Figure 4: Binding poses are suggested by molecular docking. (A) Molecular docking poses of compound ZINC03871613 with FurB. (B) Compound ZINC03871614 docked with IdeR. (C) Compound ZINC03871613 docked with KstR. (D) Compound ZINC03871615 docked with MosR. (E) Compound ZINC03871613 docked with RegX3. The 2D depiction of the binding pocket and interactions are generated using Maestro with a 4.0 A cutoff. Protein residues forming hydrogen bonds are indicated with two different magenta lines (i) solid lines (backbone) (ii) dashes lines (side chain). The π-π stacking interaction between residues and the aromatic ring of the ligand is shown in the green solid line while π-Cation is a non-covalent molecular interaction is shown in the red solid line.


Figure 5: Molecular dynamics study. In this figure, we have shown RMSD, RMSF, RG, and SASA values each at 300k for our all targets (FurB, IdeR, KstR, MosR, and RegX3). The target protein and the complex (protein with ligands) are shown in green and red color, respectively.


Stability of the trajectory

a) Root-mean-square deviations (RMSD) from the native structure coordinates during the MD simulation were used to assess the stability and the reliability of the simulation. In our study, we noticed that FurB underwent structural fluctuations starting from the first 5ns of the trajectory, although the amplitude of the fluctuation was smaller for the FurB complex at 6.44ns , a slight transition of 0.325nm was spotted and the system got optimized after 8ns at 0.65nm . This significant drift in RMSD of 0.325nm is verified by the protein-ligand interactions within the complex. However, the simulation ends with a total drift of 0.28nm from the native structure. A significant drift in RMSD of FurB and FurBcomplex indicate the conformational change in the receptor that has occurred to fit the ligand in the active site of the FurB.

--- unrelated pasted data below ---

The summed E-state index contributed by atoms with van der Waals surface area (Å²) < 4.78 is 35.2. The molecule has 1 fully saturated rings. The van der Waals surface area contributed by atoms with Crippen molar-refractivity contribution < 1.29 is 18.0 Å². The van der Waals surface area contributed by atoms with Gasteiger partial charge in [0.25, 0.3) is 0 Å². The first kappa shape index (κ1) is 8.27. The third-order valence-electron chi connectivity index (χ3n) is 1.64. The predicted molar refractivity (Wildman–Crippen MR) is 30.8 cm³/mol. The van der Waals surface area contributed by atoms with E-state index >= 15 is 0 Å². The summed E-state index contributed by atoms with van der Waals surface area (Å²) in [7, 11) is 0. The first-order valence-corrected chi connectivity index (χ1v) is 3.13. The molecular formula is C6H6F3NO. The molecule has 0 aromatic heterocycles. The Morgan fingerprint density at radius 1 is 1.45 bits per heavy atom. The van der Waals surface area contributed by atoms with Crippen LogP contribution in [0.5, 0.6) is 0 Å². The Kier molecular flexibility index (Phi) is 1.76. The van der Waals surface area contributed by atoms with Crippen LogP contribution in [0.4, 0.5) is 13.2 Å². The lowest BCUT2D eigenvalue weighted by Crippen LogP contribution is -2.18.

b) In the case of the IdeR, the trajectory (RMSD) remains stable throughout the simulation with small drifts, but the fluctuations were smaller too for the IdeRcomplex , up to 7.15ns . At the three points, a gradual transition of 0.083 , 0.096 , and 0.15nm were observed at 0.24,2.54and5.91ns , respectively and after 11ns , the trajectory was optimized. These significant drifts are verified by the protein-ligand interactions within the complex.